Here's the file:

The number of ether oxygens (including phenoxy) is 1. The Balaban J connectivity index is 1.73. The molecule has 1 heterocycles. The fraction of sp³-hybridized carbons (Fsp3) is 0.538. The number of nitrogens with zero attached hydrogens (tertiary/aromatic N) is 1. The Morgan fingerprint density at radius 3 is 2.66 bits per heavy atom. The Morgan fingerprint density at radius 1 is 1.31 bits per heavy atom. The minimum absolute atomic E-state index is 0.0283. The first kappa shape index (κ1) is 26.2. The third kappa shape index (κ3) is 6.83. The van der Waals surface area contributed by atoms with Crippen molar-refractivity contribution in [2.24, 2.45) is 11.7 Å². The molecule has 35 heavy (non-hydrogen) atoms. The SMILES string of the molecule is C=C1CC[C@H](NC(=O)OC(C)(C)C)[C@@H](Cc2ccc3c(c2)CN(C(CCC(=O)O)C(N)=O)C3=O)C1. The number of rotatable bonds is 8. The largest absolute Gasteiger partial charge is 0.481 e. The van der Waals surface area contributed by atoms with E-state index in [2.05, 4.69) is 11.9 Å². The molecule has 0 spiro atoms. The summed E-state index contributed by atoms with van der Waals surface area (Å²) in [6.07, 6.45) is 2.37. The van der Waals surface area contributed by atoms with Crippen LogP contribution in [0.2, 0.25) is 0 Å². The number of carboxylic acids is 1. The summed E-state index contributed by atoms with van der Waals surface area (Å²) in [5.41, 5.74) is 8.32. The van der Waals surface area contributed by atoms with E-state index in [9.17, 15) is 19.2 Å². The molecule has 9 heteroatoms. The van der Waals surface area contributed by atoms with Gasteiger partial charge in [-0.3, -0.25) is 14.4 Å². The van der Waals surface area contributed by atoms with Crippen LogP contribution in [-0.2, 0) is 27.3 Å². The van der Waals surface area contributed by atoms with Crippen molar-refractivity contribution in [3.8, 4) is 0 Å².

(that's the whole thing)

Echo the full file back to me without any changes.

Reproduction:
The number of ether oxygens (including phenoxy) is 1. The Balaban J connectivity index is 1.73. The molecule has 1 heterocycles. The fraction of sp³-hybridized carbons (Fsp3) is 0.538. The number of nitrogens with zero attached hydrogens (tertiary/aromatic N) is 1. The Morgan fingerprint density at radius 3 is 2.66 bits per heavy atom. The Morgan fingerprint density at radius 1 is 1.31 bits per heavy atom. The minimum absolute atomic E-state index is 0.0283. The first kappa shape index (κ1) is 26.2. The third kappa shape index (κ3) is 6.83. The van der Waals surface area contributed by atoms with Crippen molar-refractivity contribution in [2.24, 2.45) is 11.7 Å². The molecule has 35 heavy (non-hydrogen) atoms. The SMILES string of the molecule is C=C1CC[C@H](NC(=O)OC(C)(C)C)[C@@H](Cc2ccc3c(c2)CN(C(CCC(=O)O)C(N)=O)C3=O)C1. The number of rotatable bonds is 8. The largest absolute Gasteiger partial charge is 0.481 e. The van der Waals surface area contributed by atoms with E-state index in [2.05, 4.69) is 11.9 Å². The molecule has 0 spiro atoms. The summed E-state index contributed by atoms with van der Waals surface area (Å²) in [6.07, 6.45) is 2.37. The van der Waals surface area contributed by atoms with Crippen LogP contribution in [0.2, 0.25) is 0 Å². The number of carboxylic acids is 1. The summed E-state index contributed by atoms with van der Waals surface area (Å²) in [5.41, 5.74) is 8.32. The van der Waals surface area contributed by atoms with E-state index in [9.17, 15) is 19.2 Å². The molecule has 9 heteroatoms. The van der Waals surface area contributed by atoms with Gasteiger partial charge in [-0.3, -0.25) is 14.4 Å². The van der Waals surface area contributed by atoms with Crippen LogP contribution in [-0.2, 0) is 27.3 Å². The van der Waals surface area contributed by atoms with Crippen molar-refractivity contribution in [3.8, 4) is 0 Å².